I got this recipe directly from epicurious.com, so if anyone has an issue with the name “crespella,” please take it up with epicurious! I don’t know how crespella came about – I am aware that the Italian crespelle is more like a crèpe. And this puff pancake is more like a German version of a puff pancake, which is like a flat soufflé.

Instead of using a nutella sauce over the hot pancake, I’m using chilled, sugared berries. After all, it’s summer, and berries are delicious right now. Plus, I love the combination of hot and cold, just like sweet and savory.

So here is the recipe I used from epicurious. Be ready to serve it as soon as it comes out of the oven. Oh, and I just did one little thing different – I used goat’s milk instead of dairy cream.
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Oven Crespella with Berries

3 cups of berries of choice, halved if necessary
Sugar
3/4 cup all-purpose flour
2 large eggs
1/4 cup granulated sugar
1 teaspoon pure vanilla extract, mine included the seeds
1/2 teaspoon salt
1 1/2 cups goat’s milk, divided
2 tablespoons unsalted butter
Confectioners sugar

Place the berries, I obviously used blueberries and raspberries, in a medium bowl and sprinkle with the sugar. I didn’t use much, maybe only 1 tablespoon, but if you like your berries sweeter, use more like 1/4 of a cup. Toss the berries together gently and set them aside to macerate. The crespella itself is not very sweet, so sweeter berries isn’t a bad idea.

Another option for the berries is to mash a few of the berries and mix that purée in with the whole berries. That will make them more sauce-like.
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Put a 12-inch ovenproof heavy skillet in middle of oven and preheat oven to 450°F.

Whisk together flour, eggs, sugar, vanilla, salt, and 1 1/2 cups goat’s milk in a bowl.
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Add butter to skillet and heat over the stove until golden brown, less than 1 minute. Pour batter carefully into the skillet.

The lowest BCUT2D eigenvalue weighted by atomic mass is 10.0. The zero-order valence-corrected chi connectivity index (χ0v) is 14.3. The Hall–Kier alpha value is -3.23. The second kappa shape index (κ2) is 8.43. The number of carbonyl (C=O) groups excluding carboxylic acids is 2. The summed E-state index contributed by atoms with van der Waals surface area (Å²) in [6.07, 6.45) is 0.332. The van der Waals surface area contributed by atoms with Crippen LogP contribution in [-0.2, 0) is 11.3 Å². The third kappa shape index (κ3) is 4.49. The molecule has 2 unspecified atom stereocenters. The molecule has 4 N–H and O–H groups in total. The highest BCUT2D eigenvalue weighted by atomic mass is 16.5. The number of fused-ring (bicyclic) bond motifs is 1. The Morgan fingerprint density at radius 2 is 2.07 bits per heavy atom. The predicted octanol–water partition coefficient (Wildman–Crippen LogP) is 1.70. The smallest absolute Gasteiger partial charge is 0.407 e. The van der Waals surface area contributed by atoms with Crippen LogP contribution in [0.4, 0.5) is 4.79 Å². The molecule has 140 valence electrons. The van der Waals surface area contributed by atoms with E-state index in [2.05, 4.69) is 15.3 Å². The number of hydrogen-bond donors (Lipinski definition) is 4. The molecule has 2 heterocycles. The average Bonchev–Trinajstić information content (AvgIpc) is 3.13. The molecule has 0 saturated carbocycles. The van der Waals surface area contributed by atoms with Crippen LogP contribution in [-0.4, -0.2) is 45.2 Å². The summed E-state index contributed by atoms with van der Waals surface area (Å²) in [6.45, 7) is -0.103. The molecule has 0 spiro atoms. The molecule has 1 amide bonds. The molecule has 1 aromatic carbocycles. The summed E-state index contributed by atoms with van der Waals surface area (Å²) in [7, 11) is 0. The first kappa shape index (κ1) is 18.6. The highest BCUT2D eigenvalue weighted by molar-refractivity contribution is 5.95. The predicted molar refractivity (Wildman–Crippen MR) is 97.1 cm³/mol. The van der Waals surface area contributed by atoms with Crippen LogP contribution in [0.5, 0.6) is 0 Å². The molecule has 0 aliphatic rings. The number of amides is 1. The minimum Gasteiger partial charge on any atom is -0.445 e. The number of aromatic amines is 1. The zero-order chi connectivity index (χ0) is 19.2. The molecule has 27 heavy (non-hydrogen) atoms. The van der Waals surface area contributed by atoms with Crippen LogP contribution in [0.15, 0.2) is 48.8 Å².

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Immediately place the skillet in the oven and bake until puffed, set, and golden, 20 minutes. Check at 15 minutes to make sure everything is going well.

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It will puff up in the oven.
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Cool pancake in skillet on a rack 5 minutes (it will sink).
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Cut wedges and serve warm along with the sugared berries.
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Dust with confectioners sugar if desired.
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A dollop of crème fraiche would also be good with this crespella!
verdict: Since I made this before, I knew it already was good. But unfortunately, it didn’t benefit from the goat’s milk, which I was hoping it would. I love the flavors of goat’s milk and berries. Live and learn!

Strawberry Blondies

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I don’t want to jinx this, but I think we may have found a handyman. This man, who is not only talented in the areas of carpentry and finishing work, is also nice and polite. But most importantly, he might single handedly keep our old house from falling down around us.

We have a list a mile long of things that have to be done to our house and property, and we’ve only lived in this house for nine years. Neither my husband nor I are skilled at working with cement, wood, or even paint. We probably shouldn’t even own a house – we should have a landlord. I’ve teased my husband for not knowing which end of a hammer to use, but honestly, I’m no better at home repair than he is.